Recovering the Future (Part 1)

Is this the multi-tasking recovery?

GDP has passed its pre-recession high. Corporate profitability has never been stronger. Balance sheets are healthy and interest rates are low. So why does this recovery feel so lousy?

It feels lousy because of jobs. Back in the ‘90s, the joke went something like: “Did you hear that the economy created 300 thousand jobs last month?” “Yeah, and I’m working three of them.” The idea was that the jobs created by the recovery were substandard and didn’t provide enough income. We called that the “jobless recovery.”

The dynamic is different, now. Those of us working seem to be doing the work of three people. The technology of cell phones and laptops and global connectivity has expanded the workplace’s reach to every corner of our lives. As a result, we’re more productive and our employers don’t need as many workers. So their profits are better– much better.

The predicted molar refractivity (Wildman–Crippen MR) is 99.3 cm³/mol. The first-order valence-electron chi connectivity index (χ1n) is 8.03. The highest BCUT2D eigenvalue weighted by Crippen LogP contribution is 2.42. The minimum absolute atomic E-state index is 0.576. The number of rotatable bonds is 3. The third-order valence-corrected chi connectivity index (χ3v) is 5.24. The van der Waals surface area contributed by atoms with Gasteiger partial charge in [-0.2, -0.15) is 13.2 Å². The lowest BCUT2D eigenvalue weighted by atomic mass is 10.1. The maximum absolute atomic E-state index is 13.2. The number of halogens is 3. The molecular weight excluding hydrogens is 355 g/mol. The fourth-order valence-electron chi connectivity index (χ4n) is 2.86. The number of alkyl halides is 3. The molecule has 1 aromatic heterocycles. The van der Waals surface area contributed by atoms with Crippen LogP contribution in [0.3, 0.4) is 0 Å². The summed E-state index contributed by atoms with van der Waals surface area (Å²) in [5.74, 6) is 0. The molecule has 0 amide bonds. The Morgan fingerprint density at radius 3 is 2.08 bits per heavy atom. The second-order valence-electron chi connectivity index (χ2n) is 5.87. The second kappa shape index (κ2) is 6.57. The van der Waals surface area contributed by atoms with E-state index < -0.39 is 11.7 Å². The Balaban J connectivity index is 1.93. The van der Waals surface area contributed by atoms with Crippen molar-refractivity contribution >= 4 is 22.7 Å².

Thus, while our pay hasn’t gone up much, our workloads have. And companies see little need to add staff, because high unemployment has depressed consumer demand. Also business investment is low because record productivity makes capital improvements seem unnecessary.

How does economy get out of this funk? Most economists see the recovery grinding away while unemployment gradually fall. That’s the “New Normal” that some bond guys from California keep talking about: a dismal, grey sky of diminished expectations. Blah.

Is there another way out? Sure, but it means working smarter, not harder.

Douglas R. Tengdin, CFA
Chief Investment Officer
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